Combining an Earth-abundant chalcopyrite with a silicon layer could significantly boost conversion efficiency above that of single-junction silicon solar cells.
- [NREL] Boosting Accuracy of Testing Multijunction Solar Cells
- [NREL] Post-Deposition Treatment Boosts CIGS Solar Cell Performance
- Researchers set World Record for solar cell efficiency of 34.5%
- [NREL] NREL Study of Fielded PV Systems Demonstrates PV Reliability
- ScienceDaily: New Technique For Growing High-Efficiency Perovskite Solar Cells
A current technological challenge in photovoltaics (PV) is to implement a lattice-matched, optically efficient material to be used in conjunction with silicon for tandem PV cells.
III-V materials currently hold the world-record conversion efficiencies for both single- and multijunction cells. Researchers at the National Renewable Energy Laboratory (NREL), collaborating with the Colorado School of Mines, are investigating materials that have similar properties to the III-V materials, but that are also lattice-matched to silicon. The II-IV-V2 chalcopyrites are a promising class of materials that could satisfy both of these criteria.
NREL researchers have synthesized bulk single-crystalline ZnSiP2 and characterized the material by structural and optical techniques. ZnSiP2 is a member of the II-IV-V2 class of materials and is known to have a bandgap of ~2 eV and a lattice mismatch with silicon of 0.5%. In addition, its elements are Earth abundant.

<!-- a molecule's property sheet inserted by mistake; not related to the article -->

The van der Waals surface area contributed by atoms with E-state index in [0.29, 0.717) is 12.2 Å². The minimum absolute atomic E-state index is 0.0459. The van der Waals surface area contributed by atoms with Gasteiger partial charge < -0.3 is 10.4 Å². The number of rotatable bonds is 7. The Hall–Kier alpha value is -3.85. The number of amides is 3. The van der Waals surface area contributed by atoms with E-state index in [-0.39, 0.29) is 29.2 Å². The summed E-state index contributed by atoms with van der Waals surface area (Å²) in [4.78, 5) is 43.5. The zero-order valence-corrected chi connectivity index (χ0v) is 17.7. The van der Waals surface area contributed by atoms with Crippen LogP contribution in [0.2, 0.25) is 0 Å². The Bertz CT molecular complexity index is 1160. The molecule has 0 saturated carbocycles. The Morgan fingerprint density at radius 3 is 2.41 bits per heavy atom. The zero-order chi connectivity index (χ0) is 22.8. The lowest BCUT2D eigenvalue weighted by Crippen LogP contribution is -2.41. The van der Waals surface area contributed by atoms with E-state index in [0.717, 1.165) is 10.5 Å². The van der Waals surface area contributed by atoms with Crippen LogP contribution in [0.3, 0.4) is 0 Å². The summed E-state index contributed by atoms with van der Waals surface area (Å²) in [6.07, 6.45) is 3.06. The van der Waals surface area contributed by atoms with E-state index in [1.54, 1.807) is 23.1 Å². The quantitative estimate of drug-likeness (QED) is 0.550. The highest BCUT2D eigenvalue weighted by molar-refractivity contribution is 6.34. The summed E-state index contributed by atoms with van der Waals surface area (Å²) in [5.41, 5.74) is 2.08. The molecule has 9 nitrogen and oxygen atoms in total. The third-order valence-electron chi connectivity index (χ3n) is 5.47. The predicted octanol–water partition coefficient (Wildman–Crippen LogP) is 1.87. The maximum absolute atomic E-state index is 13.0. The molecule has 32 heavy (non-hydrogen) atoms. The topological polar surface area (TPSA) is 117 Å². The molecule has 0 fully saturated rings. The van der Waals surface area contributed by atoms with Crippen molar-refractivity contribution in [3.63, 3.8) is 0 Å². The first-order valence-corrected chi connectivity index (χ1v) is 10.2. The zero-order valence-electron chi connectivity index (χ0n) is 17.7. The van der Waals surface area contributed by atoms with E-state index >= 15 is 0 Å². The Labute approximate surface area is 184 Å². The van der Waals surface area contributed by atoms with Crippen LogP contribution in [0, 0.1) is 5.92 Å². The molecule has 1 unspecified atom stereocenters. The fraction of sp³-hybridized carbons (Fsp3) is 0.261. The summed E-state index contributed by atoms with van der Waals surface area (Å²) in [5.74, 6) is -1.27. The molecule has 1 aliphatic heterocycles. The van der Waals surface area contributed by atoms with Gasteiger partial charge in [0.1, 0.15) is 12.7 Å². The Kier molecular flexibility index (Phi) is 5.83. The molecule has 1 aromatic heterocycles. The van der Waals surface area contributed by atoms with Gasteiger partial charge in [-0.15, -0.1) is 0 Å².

NREL has grown single crystals of ZnSiP2 by a flux growth technique that results in thin platelets that are up to 1 mm thick, 4 mm wide, and 10 mm long. Structure and phase purity have been confirmed by X-ray diffraction. Initial optical measurements show strong luminescence and confirm the ~2-eV bandgap. The research has shown that there is no sub-bandgap absorption that would be detrimental to the silicon cell performance, and that ZnSiP2 forms an epitaxial interface with Si.
This material, in conjunction with silicon PV, could find an application as a monolithic tandem layer, as well as a passivated
contact or surface-passivation layer.
This work was funded in part by the Renewable Energy Materials Research Science and Engineering Center (REMRSEC) at Colorado School of Mines.
Key Research Results
NREL researchers have synthesized bulk single-crystalline ZnSiP2 and then characterized it by structural and optical techniques.
X-ray diffraction by NREL confirms the structure and phase purity of the synthesized ZnSiP2, and optical measurements show strong luminescence and confirm an ~2-eV bandgap.
NREL predicts an increase in efficiency of up to 12% greater than that of single-junction silicon for a Si/ZnSiP2 tandem cell.
Technical Contact: Adele Tamboli, firstname.lastname@example.org
Reference: Martinez, A.D.; Ortiz, B.R.; Johnson, N.E.; Krishna, L.; Choi, S.; To, B.; Norman, A.G.; Stradins, P.; Stevanovic, V.; Toberer, E.S.; Tamboli, A.C. (2014). “Development of ZnSiP2 for Si-Based Tandem Solar Cells.” IEEE J. Photovoltaics, forthcoming.
Latest posts by Jack (see all)
- The Numerous Benefits Associated with Professional Waste Management - January 11, 2018
- The Many Benefits When You Use Led Grow Lights - January 9, 2018
- 7 Changes That Will Make your Home Eco-Friendly - January 9, 2018